Although guava is grown without the application of any manure and fertilizers it responds very well to its application by giving higher yield and better quality fruits. Fertilizers should be applied one foot away from the stem. Fertilizers should be applied after harvesting and before fruit setting in winter and the fertilizers application should be based on leaf nutrient status off an orchard. At the age of one year; 20kg FYM, 125g urea is recommended. For 2 years old plant; 20kg FYM, 250g urea, and 250g DAP is recommended. For 3 years old plant; 20kg FYM, 500g urea, and 500g DAP is required. At the age of 4 years; 40kg FYM, 750g urea and 750g DAP is recommended. For 5 years old and above plants; 50kg FYM, 1kg urea, and 1kg DAP. Guava does not require much care after planting. The weeds are removed by shallow cultivation. Green manuring should be done during the rainy season and clean cultivation during rest of the year. Leguminous crops can be grown as an intercrop during first three years of planting to obtain more income and to increase N content in the soil.

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Guava is mostly grown under rainfed conditions and irrigation is rarely practiced wherever this facility is available. However, irrigation enhances the yield of guava by making the plant more vigorous and increasing the fruit set. Irrigation is especially desirable after planting for the survival of the plants and thereafter for 2-3 year to obtain early good growth. Irrigation of fruiting plants depends upon the adoption of a particular cropping pattern. For the whole year, cropping pattern which is commercially adopted all over the country except the northern region, irrigation is essential during the summer season. Irrigation is given to make the soil of root zone moist, thus heavy irrigation is unnecessary. The fruit quality of guava is adversely affected by high soil moisture content during harvesting. The young plant needs careful irrigation. Plants need more water when they have fruit on them. Lower the water supply at the time of flowering. In summer, irrigation should be done with the interval of 10 days. In winter, irrigation should be done with the interval of 25 days.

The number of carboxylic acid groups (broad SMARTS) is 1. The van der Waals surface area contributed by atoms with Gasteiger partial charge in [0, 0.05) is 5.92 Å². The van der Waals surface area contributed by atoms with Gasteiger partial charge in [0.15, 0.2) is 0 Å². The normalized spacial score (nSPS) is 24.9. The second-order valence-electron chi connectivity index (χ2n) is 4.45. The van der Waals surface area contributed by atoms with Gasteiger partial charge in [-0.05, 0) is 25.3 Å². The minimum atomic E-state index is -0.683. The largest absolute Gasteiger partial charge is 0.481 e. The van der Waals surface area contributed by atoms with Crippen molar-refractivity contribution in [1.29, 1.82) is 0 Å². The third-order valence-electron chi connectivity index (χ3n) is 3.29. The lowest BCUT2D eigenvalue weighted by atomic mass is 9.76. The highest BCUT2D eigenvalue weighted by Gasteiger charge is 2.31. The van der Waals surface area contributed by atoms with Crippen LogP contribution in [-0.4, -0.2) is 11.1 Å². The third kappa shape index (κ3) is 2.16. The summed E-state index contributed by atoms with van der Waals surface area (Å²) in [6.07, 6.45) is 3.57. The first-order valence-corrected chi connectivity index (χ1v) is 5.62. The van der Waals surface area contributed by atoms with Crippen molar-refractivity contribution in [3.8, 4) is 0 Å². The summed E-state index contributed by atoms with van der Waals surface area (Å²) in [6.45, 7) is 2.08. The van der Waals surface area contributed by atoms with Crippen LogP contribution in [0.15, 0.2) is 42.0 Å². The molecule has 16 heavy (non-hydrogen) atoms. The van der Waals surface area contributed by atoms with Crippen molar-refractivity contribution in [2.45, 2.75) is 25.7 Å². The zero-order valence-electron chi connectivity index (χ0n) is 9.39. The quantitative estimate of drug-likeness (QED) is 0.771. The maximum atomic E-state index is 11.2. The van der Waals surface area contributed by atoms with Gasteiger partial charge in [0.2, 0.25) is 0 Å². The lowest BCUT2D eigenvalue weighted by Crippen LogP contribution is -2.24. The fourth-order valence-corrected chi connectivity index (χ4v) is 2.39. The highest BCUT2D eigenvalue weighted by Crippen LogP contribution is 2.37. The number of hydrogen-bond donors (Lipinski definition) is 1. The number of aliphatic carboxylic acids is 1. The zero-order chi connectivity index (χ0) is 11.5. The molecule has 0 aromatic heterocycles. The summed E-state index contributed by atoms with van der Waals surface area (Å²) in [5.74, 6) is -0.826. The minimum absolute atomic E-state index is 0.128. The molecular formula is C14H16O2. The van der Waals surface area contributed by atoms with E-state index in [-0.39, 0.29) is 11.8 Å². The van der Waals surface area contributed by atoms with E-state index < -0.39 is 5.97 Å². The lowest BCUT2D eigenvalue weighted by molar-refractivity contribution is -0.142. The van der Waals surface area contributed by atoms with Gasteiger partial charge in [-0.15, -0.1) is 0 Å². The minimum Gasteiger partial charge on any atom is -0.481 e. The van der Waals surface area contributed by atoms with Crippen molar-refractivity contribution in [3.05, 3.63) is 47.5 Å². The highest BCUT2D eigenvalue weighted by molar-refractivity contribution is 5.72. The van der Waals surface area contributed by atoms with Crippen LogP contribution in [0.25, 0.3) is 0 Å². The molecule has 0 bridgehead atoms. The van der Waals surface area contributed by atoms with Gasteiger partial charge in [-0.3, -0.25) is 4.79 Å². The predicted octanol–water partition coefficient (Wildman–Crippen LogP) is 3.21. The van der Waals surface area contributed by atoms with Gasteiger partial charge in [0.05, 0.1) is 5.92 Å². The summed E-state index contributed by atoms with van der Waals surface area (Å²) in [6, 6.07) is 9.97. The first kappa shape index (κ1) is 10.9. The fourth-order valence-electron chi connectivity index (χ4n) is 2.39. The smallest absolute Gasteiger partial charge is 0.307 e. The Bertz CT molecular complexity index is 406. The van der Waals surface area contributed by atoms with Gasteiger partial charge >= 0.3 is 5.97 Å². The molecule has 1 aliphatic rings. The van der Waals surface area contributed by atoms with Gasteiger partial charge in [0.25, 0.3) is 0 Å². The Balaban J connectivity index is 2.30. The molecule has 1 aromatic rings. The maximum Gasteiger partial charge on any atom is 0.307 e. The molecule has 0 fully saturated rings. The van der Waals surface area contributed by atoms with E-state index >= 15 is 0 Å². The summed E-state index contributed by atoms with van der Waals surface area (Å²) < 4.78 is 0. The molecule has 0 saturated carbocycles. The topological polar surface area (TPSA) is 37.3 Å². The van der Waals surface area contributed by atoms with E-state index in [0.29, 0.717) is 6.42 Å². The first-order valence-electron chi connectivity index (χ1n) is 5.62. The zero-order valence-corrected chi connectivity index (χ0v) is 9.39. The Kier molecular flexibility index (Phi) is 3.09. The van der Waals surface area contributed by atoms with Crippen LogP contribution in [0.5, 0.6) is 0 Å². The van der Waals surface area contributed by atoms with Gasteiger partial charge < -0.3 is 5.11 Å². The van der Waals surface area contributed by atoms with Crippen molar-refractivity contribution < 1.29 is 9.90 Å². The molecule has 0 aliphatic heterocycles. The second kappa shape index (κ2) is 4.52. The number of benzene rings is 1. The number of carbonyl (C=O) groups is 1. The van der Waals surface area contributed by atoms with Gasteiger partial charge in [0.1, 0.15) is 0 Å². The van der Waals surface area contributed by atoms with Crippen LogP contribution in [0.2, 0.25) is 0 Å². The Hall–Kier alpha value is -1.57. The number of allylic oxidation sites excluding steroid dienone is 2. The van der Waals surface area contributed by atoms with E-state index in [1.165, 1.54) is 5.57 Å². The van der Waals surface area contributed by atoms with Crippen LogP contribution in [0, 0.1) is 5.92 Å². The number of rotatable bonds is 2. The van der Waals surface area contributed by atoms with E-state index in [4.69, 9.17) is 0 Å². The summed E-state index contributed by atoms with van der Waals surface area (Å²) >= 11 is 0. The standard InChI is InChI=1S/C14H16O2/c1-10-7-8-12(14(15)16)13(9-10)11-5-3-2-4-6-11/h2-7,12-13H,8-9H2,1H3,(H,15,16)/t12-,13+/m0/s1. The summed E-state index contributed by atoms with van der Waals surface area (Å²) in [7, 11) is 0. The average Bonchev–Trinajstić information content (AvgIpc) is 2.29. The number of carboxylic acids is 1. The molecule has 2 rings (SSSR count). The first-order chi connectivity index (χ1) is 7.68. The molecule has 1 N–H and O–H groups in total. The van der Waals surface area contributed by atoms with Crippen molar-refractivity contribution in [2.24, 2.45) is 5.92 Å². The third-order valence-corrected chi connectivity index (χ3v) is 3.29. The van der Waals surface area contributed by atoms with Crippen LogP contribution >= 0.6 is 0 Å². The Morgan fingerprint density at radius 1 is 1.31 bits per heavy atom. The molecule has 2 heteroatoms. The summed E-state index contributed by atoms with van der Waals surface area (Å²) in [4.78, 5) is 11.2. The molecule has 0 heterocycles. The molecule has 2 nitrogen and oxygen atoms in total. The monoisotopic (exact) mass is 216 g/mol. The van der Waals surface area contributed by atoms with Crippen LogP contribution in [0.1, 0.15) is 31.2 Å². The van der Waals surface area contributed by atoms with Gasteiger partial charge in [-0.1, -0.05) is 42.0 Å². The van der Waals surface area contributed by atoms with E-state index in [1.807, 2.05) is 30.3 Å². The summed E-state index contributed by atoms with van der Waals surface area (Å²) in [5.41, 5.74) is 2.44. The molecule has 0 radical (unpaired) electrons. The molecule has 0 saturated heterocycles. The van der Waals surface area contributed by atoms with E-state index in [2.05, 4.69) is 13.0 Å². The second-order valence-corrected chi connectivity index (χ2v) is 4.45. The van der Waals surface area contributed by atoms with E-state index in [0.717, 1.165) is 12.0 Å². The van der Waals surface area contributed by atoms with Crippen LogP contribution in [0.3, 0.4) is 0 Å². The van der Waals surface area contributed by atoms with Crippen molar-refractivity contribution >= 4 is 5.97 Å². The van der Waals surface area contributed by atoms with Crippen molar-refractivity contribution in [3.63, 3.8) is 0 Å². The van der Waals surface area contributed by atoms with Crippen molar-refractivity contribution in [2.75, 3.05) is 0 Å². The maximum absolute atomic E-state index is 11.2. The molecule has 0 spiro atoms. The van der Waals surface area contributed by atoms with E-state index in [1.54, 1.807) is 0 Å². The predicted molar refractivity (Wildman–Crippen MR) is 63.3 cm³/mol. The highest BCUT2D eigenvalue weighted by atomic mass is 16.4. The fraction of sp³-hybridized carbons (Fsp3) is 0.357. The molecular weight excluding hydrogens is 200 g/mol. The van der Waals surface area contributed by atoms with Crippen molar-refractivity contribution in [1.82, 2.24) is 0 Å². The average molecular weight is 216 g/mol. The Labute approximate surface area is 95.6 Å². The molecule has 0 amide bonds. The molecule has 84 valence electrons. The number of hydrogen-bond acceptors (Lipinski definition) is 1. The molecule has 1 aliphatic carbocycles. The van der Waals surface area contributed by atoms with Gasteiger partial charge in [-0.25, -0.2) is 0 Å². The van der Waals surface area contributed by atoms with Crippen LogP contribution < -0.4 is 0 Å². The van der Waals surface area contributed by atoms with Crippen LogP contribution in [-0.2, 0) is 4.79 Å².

Guavas are harvested throughout the year (except during May and June). However, peak harvesting periods are August for rainy season crop, November-December for winter season crop and March- April for spring season crop. The fruit matures 90 to 150 days after flowering. Guava fruits develop best flavor and aroma only when they ripen on tree. In most of the commercial varieties, the stage of fruit ripeness is indicated by the color development which is usually yellow. For local market, fully yellow but firm fruits are harvested, whereas half yellow should be picked for distant markets. The fruits are harvested selectively by hand along with the stalk and leaves. The plants begin bearing at an early age of 2-3 years but they attain full bearing capacity at the age of 8-10 years. The yield of a plant depends on its age, cropping pattern and the cultural practices. A 10 year-old plant yields about 100kg of fruits every year. Because of their perishable nature, guava as disposed of immediately after harvesting in the local market and a very small quantity is sent to distant markets. Since fruits are sold at a cheaper price and are available for a very long period of the year, they are not kept in cold storage. However, shelf life of guava can be extended up to 20 days by keeping them at low temperature of 5oC and 75-85% relative humidity. It can also be stored for about 10 days at room temperature (18`-23°C) in polybags providing a ventilation of 0.25 %. By following these practices, we can enhance our guava production.

Guava plants are attacked by wilt, which alone causes heavy losses. It is very difficult to find out an orchard of guava more than 30 years of age because most of its plants die at about 20 years of age due to wilt. Various fungi causing wilt are Fusarium roseum oxysporum, F. psiddi, F. solani, Macrophomina phaseolina and Gliocladium roseum. The resistant rootstock is the only solution. The planting material should not be obtained from a wilt infected region or nursery.

The fruit fly is the major challenge to summer season crop. The insect lays 150-200 eggs at a tie inside the fruit inserting ovipositor at maturity stage. Eggs hatch within 2-3 days and start feeding on fruit pulp. To check the attack of the fruit fly, traps of Methyl eugenol are used.

Mujahid Ali

I am a Ph.D. scholar in Institute of Horticultural Sciences, UAF and Ex-Visiting Lecturer in Horticulture UOS, Ex-Research Fellow in ACIAR project on vegetables and Erx-Teaching Assitant in Horticulture UAF. Moreover, Ph.D. IRSIP done in the United States.